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Next Steps

T his roundtable was the first time that OVC focused exclusively on the needs of victims of gun violence. Participants found the process extremely useful and were satisfied that many key victim issues stemming from firearm violence were identified. As indicated in this bulletin, gun violence victims have some unique concerns and needs that differ from those of other crime victims. By sponsoring this roundtable, OVC has opened the door for a full and frank discussion of these issues. Participants expressed the hope that there would be other opportunities to continue this discourse. For example,

  • Once a national-scope search of providers and programs serving the needs of gun trauma victims is concluded, OVC should reconvene this or a similar group to identify unmet needs and make additional recommendations for funding new programs.

  • Smaller focus groups of gun victims should be held regionally to identify their needs and learn about the services they used to meet those needs.

  • Focus groups should be held on particular topics that were not fully covered in the roundtable. For example, we know that guns and domestic violence terrorize, injure, and kill women every day. On average, in 1997, more than one woman a day (393 women total) was shot and killed by her husband or intimate acquaintance during an argument.51 The use of guns in domestic violence situations and its impact on victims should be explored further by both OVC and VAWO. Some key issues were raised during OVC’s September 2000 Intimate Partner Homicide Forum. These issues and recommendations on how to identify trends and factors associated with intimate partner homicide will be addressed in a future OVC bulletin.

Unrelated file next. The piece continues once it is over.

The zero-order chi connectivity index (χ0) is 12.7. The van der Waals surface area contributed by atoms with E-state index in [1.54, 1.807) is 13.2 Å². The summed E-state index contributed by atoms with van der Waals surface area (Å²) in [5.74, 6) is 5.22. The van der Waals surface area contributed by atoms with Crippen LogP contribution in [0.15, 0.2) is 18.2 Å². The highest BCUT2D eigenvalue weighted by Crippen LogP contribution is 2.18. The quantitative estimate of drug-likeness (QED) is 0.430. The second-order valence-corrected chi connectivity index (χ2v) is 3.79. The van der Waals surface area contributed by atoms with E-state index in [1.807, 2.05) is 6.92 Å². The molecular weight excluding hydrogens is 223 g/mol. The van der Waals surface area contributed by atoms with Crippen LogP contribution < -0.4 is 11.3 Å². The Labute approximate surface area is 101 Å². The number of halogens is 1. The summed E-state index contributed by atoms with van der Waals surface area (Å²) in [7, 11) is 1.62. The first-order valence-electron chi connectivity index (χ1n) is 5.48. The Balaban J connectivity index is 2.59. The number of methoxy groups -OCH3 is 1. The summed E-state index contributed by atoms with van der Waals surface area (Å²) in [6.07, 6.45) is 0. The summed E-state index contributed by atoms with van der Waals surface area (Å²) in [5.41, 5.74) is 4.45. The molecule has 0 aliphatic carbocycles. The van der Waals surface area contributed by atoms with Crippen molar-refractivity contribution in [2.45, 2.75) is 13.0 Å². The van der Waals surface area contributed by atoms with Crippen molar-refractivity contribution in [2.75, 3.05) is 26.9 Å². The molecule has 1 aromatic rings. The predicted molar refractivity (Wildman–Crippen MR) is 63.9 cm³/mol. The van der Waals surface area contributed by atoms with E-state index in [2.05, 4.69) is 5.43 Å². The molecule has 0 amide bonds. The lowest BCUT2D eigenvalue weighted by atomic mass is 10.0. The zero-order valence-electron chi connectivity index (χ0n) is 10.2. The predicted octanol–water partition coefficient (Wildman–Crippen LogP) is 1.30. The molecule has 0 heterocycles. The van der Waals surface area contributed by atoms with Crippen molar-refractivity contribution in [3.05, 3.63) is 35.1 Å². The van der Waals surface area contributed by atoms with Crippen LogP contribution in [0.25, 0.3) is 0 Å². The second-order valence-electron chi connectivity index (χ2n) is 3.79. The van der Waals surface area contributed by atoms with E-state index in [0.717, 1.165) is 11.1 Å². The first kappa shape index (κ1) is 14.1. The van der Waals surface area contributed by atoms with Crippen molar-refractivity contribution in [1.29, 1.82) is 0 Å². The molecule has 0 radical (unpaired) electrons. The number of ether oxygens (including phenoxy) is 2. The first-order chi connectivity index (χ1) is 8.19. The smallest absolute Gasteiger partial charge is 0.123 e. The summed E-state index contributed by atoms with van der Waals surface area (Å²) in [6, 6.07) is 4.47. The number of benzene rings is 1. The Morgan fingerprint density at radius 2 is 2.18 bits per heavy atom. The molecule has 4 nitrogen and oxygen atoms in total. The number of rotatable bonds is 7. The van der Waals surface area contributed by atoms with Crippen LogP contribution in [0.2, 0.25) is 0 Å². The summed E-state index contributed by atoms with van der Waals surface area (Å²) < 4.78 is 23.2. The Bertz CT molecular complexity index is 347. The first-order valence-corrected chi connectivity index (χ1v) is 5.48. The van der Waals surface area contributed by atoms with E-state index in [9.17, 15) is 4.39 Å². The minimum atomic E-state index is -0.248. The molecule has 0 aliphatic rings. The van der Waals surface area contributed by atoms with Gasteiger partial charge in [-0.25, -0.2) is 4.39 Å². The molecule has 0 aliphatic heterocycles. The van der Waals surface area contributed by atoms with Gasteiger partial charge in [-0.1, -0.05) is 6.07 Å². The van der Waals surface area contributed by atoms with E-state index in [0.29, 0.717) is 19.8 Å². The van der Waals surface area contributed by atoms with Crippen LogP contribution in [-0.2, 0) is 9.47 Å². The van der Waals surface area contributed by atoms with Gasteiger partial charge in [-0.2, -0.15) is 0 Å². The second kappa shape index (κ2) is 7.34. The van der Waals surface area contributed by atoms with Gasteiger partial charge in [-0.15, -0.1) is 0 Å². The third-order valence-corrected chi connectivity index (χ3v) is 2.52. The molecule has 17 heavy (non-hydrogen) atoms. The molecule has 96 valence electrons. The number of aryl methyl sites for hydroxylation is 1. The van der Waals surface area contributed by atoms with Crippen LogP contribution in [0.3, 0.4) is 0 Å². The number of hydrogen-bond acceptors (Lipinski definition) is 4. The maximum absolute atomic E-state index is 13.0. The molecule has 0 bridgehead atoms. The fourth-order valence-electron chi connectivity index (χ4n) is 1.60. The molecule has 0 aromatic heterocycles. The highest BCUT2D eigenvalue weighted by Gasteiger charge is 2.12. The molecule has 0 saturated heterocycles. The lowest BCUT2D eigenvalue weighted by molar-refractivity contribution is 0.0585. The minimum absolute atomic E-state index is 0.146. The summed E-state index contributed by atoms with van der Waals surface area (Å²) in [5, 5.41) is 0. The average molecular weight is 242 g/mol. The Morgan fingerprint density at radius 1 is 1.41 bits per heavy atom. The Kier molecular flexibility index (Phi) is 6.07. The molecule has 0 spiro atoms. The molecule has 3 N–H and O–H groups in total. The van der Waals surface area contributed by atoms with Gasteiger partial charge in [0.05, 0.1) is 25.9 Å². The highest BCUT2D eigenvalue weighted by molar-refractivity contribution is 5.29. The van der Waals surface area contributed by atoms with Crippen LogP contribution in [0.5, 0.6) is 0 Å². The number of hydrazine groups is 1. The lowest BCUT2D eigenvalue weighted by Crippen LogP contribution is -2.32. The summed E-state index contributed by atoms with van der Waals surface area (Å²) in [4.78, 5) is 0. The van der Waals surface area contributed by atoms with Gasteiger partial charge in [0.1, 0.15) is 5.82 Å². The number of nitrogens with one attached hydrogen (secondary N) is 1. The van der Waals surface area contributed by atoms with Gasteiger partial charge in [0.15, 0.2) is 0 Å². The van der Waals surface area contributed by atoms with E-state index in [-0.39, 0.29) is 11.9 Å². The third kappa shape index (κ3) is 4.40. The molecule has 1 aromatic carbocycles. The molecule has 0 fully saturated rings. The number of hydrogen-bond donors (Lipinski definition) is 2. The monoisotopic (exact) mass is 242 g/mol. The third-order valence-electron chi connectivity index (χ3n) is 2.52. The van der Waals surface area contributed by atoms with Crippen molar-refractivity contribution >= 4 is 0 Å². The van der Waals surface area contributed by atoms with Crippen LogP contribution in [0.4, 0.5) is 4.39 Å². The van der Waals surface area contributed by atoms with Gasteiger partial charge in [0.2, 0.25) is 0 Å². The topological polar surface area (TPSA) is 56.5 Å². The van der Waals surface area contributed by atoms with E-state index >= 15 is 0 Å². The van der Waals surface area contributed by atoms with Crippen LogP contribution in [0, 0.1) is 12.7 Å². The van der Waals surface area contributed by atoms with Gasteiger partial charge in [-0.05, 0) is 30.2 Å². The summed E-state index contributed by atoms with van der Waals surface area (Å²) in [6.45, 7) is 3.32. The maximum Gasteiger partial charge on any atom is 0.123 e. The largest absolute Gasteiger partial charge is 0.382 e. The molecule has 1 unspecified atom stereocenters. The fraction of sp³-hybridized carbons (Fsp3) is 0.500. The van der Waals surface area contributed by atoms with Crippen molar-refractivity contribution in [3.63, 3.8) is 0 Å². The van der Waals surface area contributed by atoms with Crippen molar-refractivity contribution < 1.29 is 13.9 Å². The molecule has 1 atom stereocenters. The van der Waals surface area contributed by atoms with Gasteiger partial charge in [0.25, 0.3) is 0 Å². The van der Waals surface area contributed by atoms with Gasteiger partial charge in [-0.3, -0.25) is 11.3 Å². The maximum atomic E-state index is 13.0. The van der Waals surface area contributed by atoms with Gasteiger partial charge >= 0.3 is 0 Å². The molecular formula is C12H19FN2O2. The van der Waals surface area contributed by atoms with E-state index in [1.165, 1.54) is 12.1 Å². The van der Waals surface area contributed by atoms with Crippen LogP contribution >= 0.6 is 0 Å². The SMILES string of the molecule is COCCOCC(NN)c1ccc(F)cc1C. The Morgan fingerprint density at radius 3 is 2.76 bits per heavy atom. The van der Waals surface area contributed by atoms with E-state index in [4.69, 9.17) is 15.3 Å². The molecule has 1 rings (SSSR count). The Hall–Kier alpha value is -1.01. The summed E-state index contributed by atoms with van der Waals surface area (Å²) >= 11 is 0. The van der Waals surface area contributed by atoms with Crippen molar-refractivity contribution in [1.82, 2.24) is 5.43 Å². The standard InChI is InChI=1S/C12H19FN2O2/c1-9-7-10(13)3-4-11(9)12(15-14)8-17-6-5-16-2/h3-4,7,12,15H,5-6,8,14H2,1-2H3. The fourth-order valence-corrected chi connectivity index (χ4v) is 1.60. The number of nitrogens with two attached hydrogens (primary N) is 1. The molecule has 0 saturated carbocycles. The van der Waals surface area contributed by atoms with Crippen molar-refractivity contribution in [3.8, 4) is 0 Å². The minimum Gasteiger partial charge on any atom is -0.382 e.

• OVC should develop training materials and sponsor training and technical assistance programs for state VOCA administrators and compensation programs to help them identify the diverse needs of victims of gun violence and how to respond to them.
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Working With Victims of Gun Violence
July 2001
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